“Don’t be scared to ask for the support that you need. Some of us can be humble, and we tend to shy away from asking for help. But that help is available. And not only that, but providing support to MPTT students is our whole purpose as Navigators.
Plenty of pathways to explore
Makahn says an important part of her work is raising awareness of what potential pathways are available. Trades training can unlock a huge range of options.
“There are so many opportunities within the industry for Māori and Pasifika – more than people might realise.
“Some people have the idea that studying trades leads to only specific roles such as becoming a sparky or mechanic, but there are so many different pathways that open up. We work hard to help students gain awareness about all the career options training makes them eligible for.”
When students are ready to start work, the Navigators can help guide them through the process of gaining employment. Navigators act as a link between training institutes, students, and industry so they understand where job opportunities are and can help with placements.
Makahn says it’s important to consider the fit between the trainee and the employer. Navigators look at the culture of the workplace, what kind of support is offered, apprenticeship pathways and much more.
Once there’s a job offer, Navigators can help explain what it means. They can talk through how it might compare and expectations. This can give both ākonga and their whānau reassurance about their direction.
But the support doesn’t stop there. Navigators stay in touch as people settle into their positions, and graduates remain part of the Māori and Pasifika Trades Training community. There’s always useful information, opportunities, development and help on hand.
Adventure awaits the ambitious
“One of the things I’d like for Māori and Pasifika people to know is that there is just so much out there. If they’re willing to do a little digging to create networks with others and maybe even step out of their comfort zone, they’ll find the opportunities they want.
“As a profession, the trades are evolving so quickly, and there are so many different roles and responsibilities within each area. It’s not an industry that’s stagnant – it’s always growing.”
And that’s why Makahn wants to see more trainees join the MPTT programme, to help them gain a qualification and build a career that will give them a stable and rewarding future.
NZMA is unlocking new futures for Māori and Pasifika by doing things differently.
The team at NZMA has put tikanga Māori at the foundation of its relationships with tauira, whānau and the community. As a result, they’re breaking down barriers for a whole range of learners.
Vau Atonio, Campus Manager, says it’s an approach that is woven into every part of NZMA’s programme. He’s come through roles that include teaching, stakeholder engagement, regional sales manager, head of faculty and now campus manager, allowing him to see how each layer of the organisation works with the rest.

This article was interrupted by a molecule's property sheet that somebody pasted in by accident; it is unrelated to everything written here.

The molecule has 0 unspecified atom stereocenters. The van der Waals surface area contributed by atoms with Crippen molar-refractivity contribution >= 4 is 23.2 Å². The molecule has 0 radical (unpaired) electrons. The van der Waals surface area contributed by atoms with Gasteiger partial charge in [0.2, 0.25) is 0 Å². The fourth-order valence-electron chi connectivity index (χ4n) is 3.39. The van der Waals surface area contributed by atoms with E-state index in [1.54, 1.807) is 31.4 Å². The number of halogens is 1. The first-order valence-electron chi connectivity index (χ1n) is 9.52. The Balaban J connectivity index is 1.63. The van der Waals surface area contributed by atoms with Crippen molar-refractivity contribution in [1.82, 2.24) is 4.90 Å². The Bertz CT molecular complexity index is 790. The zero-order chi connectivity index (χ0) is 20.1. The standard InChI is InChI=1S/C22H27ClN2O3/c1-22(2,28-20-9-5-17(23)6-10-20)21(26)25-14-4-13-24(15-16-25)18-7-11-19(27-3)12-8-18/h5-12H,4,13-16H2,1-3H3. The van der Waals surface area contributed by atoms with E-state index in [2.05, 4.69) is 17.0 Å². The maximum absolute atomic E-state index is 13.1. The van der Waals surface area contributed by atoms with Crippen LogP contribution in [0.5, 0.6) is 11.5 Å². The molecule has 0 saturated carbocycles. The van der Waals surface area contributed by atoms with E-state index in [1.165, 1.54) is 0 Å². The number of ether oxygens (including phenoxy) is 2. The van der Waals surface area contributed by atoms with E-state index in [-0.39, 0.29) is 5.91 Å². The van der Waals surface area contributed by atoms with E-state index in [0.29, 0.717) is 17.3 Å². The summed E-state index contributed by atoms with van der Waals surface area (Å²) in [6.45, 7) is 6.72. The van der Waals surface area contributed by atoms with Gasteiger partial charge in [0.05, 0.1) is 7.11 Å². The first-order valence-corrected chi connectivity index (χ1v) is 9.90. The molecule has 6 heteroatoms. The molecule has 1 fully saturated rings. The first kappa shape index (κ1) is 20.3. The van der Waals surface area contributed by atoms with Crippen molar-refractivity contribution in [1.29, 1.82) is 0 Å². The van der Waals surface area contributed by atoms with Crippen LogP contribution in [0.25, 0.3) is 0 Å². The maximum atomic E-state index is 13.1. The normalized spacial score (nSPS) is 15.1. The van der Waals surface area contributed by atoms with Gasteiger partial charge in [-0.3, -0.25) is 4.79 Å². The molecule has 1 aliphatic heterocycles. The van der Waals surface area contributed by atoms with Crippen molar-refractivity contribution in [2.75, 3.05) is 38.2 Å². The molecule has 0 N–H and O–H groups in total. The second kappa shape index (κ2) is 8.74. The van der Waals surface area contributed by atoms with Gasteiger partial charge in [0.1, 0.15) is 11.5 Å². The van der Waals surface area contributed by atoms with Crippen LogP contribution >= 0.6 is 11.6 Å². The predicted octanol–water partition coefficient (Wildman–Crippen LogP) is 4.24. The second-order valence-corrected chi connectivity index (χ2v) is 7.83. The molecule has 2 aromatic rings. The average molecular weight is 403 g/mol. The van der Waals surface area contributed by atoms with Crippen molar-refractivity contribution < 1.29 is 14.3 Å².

Building a place for people to thrive
“It starts on the first day at orientation. It’s all about making sure that when tauira walk through the door, the first thing they see is a big smile.
“I truly believe that if cultural inclusivity is embedded from the outset, outcomes will follow, and students will flourish.”
An example of this is the learning environment created when NZMA partnered with Hoani Waititi Marae to establish NZMA’s Trades West Campus. It means culture always has a visible presence.
“We run classes every week for each cohort where they learn about the language and customs. Our students enjoy the pōwhiri. For many, it brings comfort from the get-go because they see what they’re used to at home reflected in their learning space.
I tell my students: ‘You need to feel like this is your home. Because if you feel safe, you’ll be better able to learn and grow.”
“It’s about creating an environment that is full of the things our people are good at, so it’s supportive of learning and growth,” says Vau.
“We embrace waiata and karakia, and it’s a family orientated thing. We want to ensure our students are proud of their culture.
We prepare them to speak about themselves articulately, express what they need and be confident to talk about their skills.”
NZMA’s philosophy has always been about building genuine relationships with students, treating everyone with respect, and understanding that they are all individuals with different dreams, pressures and needs. It creates an inclusive environment for a diverse group of learners.
“Some learners that come through that just don’t fit the school mould. We also have a broad range of ages.”
“Tikanga gives us the platform to support and rebuild our learners who have had a negative schooling experience or may have low self-esteem.”
“At all three of NZMAs Trades campuses, we have a regular lunch where everyone just puts down their tools and breaks bread together. This is about getting to know each other and sharing each other’s stories.”